Nuclear power plants in Florida went offline before Hurricane Irma's arrival.

As per usual when hurricane activity intensifies, oil and gas projects in affected areas have pumped the brakes, sending gas prices higher for motorists throughout the country. But offshore oil and gas isn't the only aspect of the energy industry that's borne the brunt of Mother Nature's wrath. Nuclear power has felt its effects as well, as several reactors have shut down in the South, opening up employment opportunities for commercial diving contractors.

At least two of Florida's four nuclear plants – all run and operated by Florida Power & Light – ceased operational services in the days preceding Hurricane Irma's arrival, the company announced in a statement released Sept. 7. One is located in Turkey Point, just east of Homestead, and the other in St. Lucie, a town that sits on the east coast of the Sunshine State. Initially, FPL was planning on shutting down only its Turkey Point plant, but ultimately decided both should go off line due to the storm's forecasted potential for high winds and heavy flooding.

"This is an extremely dangerous storm, FPL chief communications officer Rob Gould told reporters, according to CNN.

The second major tropical storm in as many weeks, Hurricane Irma made landfall in Florida on Sunday, tracking slightly west after it was originally expected to hit Miami-Dade County head on. Millions of Floridians evacuated in the days and hours before Irma's arrival, as part of the state of emergency that Governor Rick Scott declared well before the Category 4 hurricane hit the Gulf Coast.

For 12 years, a major hurricane – meaning Category 3 or larger, according to the Saffir-Simpson Wind Energy Scale – hadn't hit the U.S. But just as the National Oceanic and Atmospheric Administration predicted earlier this year, 2017 has proven to be an active period for tropical storm activity, as Hurricanes Harvey and Irma have led to substantial amounts of destruction for the Gulf Coast – specifically Texas, Louisiana and Florida.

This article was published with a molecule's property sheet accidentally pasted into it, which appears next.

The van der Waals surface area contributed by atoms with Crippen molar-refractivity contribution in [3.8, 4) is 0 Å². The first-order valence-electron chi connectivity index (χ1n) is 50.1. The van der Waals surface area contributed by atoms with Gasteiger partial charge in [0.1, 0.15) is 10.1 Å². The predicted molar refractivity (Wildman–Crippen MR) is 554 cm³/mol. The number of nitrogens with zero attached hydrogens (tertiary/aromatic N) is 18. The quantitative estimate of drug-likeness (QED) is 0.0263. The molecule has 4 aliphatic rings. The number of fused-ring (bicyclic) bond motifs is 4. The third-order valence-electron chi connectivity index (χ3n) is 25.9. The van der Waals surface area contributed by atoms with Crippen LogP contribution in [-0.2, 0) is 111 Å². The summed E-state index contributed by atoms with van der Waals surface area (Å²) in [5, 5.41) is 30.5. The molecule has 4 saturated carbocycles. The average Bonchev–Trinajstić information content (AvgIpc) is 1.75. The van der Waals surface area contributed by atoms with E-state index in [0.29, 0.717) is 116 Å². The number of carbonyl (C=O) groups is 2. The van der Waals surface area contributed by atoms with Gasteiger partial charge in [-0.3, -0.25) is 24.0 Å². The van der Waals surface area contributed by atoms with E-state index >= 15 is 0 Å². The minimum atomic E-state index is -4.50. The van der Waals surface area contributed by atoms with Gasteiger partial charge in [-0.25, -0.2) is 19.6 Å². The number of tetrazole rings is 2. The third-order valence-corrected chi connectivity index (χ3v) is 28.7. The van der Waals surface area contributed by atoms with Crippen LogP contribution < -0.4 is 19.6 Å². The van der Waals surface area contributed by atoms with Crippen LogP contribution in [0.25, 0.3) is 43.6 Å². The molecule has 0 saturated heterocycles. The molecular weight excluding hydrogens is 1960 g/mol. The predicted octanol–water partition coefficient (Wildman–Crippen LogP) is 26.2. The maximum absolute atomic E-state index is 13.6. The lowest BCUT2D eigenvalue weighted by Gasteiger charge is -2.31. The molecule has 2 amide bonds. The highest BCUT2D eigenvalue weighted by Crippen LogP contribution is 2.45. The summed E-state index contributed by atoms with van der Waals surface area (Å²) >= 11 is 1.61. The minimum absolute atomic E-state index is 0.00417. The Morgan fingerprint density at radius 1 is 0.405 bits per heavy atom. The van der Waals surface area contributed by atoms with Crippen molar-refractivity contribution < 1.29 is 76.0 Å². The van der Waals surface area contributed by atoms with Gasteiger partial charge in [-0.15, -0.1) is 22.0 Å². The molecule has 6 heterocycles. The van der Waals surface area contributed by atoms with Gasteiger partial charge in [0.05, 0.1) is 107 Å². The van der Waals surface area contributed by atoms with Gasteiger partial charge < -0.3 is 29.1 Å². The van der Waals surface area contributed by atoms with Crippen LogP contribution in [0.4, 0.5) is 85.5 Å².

Combined damage could be $300 billion
Because the recovery effort is still underway for Harvey – and Irma has only recently weakened to a Category 2 storm – it's unknown how much the damage will wind up costing, but early indications suggest it could be at or in excess of approximately $300 billion combined, according to AccuWeather President Joel Myers.

"We believe the damage estimate from Irma to be about $100 billion, among the costliest hurricanes of all time," Myers said, according to ABC News. "This amounts to 0.5 of a percentage point of the GDP of $19 trillion. "We estimated that Hurricane Harvey is to be the costliest weather disaster in U.S. history at $190 billion or one full percentage point of the [gross domestic product].

In addition to the structures affected by Irma's wrath, power outages are widespread. According to NBC News, at least 5 million homeowners were out of electricity as of Sept. 11 and the outages are expected to last for several days, perhaps weeks.

"12.3% of Florida's energy comes from nuclear."

Florida has four nuclear power plants
Described as Florida's most reliable source of electricity, the state's four nuclear reactors generate roughly 12.3 percent of Florida's energy, according to the Nuclear Energy Institute. FPL spokesperson Peter Robbins told the Miami Herald that the nuclear reactors are built to withstand the harsh weather elements, housed by reinforced concrete and positioned 20 feet above sea level. The power plants in St. Lucie have similarly protective features and their backups proved their mettle after Hurricane Andrew. Some believe Irma will prove to be more economically devastating for the state than Andrew after adjusting for inflation. Andrew hit in 1992.

As history has proven, hurricanes often result in more employment opportunities for commercial divers. Nuclear divers are charged with inspecting, cleaning and maintaining nuclear reactors on an ongoing basis. Although nuclear power isn't as common in the U.S. as it is in other parts of the world – like France, where an estimated 80 percent of the country's electricity derives from nuclear sources – there are 61 nuclear power plants now operating in 30 states, according to the U.S. Energy Information Administration.

When duty calls and weather disasters develop, you can trust Fisk Marine Insurance International will come through in the clutch. Fisk Marine offers a full range of marine and insurance product services for commercial diving, oceanographic and energy industries in the U.S. and throughout the world. Click here to learn more about our suite of coverages.

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